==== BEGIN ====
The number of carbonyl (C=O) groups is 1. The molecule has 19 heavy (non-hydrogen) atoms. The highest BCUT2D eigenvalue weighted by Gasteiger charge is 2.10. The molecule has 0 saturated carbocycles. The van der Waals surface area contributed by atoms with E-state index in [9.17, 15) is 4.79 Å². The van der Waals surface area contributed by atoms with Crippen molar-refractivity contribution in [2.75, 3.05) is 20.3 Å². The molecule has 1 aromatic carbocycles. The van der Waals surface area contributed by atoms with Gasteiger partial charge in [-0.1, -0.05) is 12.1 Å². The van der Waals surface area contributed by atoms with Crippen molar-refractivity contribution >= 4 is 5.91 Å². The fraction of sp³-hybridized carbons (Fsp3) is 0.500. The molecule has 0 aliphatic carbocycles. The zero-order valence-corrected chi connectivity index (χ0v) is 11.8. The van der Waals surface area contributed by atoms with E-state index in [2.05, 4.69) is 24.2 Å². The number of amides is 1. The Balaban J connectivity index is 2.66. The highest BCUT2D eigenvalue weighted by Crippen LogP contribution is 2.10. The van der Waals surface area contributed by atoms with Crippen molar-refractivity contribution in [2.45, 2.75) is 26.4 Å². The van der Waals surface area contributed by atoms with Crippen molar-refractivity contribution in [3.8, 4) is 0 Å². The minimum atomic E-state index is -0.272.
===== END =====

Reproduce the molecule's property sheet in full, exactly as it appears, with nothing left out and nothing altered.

The number of carbonyl (C=O) groups is 1. The molecule has 19 heavy (non-hydrogen) atoms. The highest BCUT2D eigenvalue weighted by Gasteiger charge is 2.10. The molecule has 0 saturated carbocycles. The van der Waals surface area contributed by atoms with E-state index in [9.17, 15) is 4.79 Å². The van der Waals surface area contributed by atoms with Crippen molar-refractivity contribution in [2.75, 3.05) is 20.3 Å². The molecule has 1 aromatic carbocycles. The van der Waals surface area contributed by atoms with Gasteiger partial charge in [-0.1, -0.05) is 12.1 Å². The van der Waals surface area contributed by atoms with Crippen molar-refractivity contribution >= 4 is 5.91 Å². The fraction of sp³-hybridized carbons (Fsp3) is 0.500. The molecule has 0 aliphatic carbocycles. The zero-order valence-corrected chi connectivity index (χ0v) is 11.8. The van der Waals surface area contributed by atoms with E-state index in [2.05, 4.69) is 24.2 Å². The number of amides is 1. The Balaban J connectivity index is 2.66. The highest BCUT2D eigenvalue weighted by Crippen LogP contribution is 2.10. The van der Waals surface area contributed by atoms with Crippen molar-refractivity contribution in [2.45, 2.75) is 26.4 Å². The van der Waals surface area contributed by atoms with Crippen molar-refractivity contribution in [3.8, 4) is 0 Å². The minimum atomic E-state index is -0.272.